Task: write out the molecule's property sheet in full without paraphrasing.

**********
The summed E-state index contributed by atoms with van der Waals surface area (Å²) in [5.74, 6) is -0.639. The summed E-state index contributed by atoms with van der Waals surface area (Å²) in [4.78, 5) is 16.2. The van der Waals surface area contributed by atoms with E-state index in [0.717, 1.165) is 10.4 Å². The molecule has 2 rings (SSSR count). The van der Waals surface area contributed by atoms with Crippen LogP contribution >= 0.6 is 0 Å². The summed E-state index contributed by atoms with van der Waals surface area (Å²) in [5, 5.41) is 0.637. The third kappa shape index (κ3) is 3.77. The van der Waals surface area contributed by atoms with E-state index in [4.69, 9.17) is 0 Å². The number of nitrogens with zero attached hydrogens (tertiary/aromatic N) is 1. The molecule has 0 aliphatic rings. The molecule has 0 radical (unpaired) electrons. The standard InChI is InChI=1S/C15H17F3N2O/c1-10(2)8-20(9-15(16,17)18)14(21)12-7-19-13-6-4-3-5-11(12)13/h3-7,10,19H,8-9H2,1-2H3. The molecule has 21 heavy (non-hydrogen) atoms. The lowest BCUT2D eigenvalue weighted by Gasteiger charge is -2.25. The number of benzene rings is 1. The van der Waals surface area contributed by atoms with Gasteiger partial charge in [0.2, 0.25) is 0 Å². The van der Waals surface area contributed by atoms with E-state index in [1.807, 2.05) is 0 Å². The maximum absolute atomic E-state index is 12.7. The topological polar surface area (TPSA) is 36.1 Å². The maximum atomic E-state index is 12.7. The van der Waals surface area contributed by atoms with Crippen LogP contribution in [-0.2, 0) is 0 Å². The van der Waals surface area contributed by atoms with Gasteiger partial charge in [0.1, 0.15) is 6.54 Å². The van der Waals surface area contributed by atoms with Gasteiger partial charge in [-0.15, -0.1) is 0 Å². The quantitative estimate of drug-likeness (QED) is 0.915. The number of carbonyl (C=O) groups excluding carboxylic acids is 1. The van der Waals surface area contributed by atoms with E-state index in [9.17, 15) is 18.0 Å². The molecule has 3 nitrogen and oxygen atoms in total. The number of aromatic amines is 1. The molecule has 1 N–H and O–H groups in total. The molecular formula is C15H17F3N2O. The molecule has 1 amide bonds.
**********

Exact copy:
The summed E-state index contributed by atoms with van der Waals surface area (Å²) in [5.74, 6) is -0.639. The summed E-state index contributed by atoms with van der Waals surface area (Å²) in [4.78, 5) is 16.2. The van der Waals surface area contributed by atoms with E-state index in [0.717, 1.165) is 10.4 Å². The molecule has 2 rings (SSSR count). The van der Waals surface area contributed by atoms with Crippen LogP contribution >= 0.6 is 0 Å². The summed E-state index contributed by atoms with van der Waals surface area (Å²) in [5, 5.41) is 0.637. The third kappa shape index (κ3) is 3.77. The van der Waals surface area contributed by atoms with E-state index in [4.69, 9.17) is 0 Å². The number of nitrogens with zero attached hydrogens (tertiary/aromatic N) is 1. The molecule has 0 aliphatic rings. The molecule has 0 radical (unpaired) electrons. The standard InChI is InChI=1S/C15H17F3N2O/c1-10(2)8-20(9-15(16,17)18)14(21)12-7-19-13-6-4-3-5-11(12)13/h3-7,10,19H,8-9H2,1-2H3. The molecule has 21 heavy (non-hydrogen) atoms. The lowest BCUT2D eigenvalue weighted by Gasteiger charge is -2.25. The number of benzene rings is 1. The van der Waals surface area contributed by atoms with Gasteiger partial charge in [0.2, 0.25) is 0 Å². The van der Waals surface area contributed by atoms with E-state index in [1.807, 2.05) is 0 Å². The maximum absolute atomic E-state index is 12.7. The topological polar surface area (TPSA) is 36.1 Å². The maximum atomic E-state index is 12.7. The van der Waals surface area contributed by atoms with Crippen LogP contribution in [-0.2, 0) is 0 Å². The van der Waals surface area contributed by atoms with Gasteiger partial charge in [0.1, 0.15) is 6.54 Å². The van der Waals surface area contributed by atoms with Gasteiger partial charge in [-0.15, -0.1) is 0 Å². The quantitative estimate of drug-likeness (QED) is 0.915. The number of carbonyl (C=O) groups excluding carboxylic acids is 1. The van der Waals surface area contributed by atoms with E-state index in [9.17, 15) is 18.0 Å². The molecule has 3 nitrogen and oxygen atoms in total. The number of aromatic amines is 1. The molecule has 1 N–H and O–H groups in total. The molecular formula is C15H17F3N2O. The molecule has 1 amide bonds.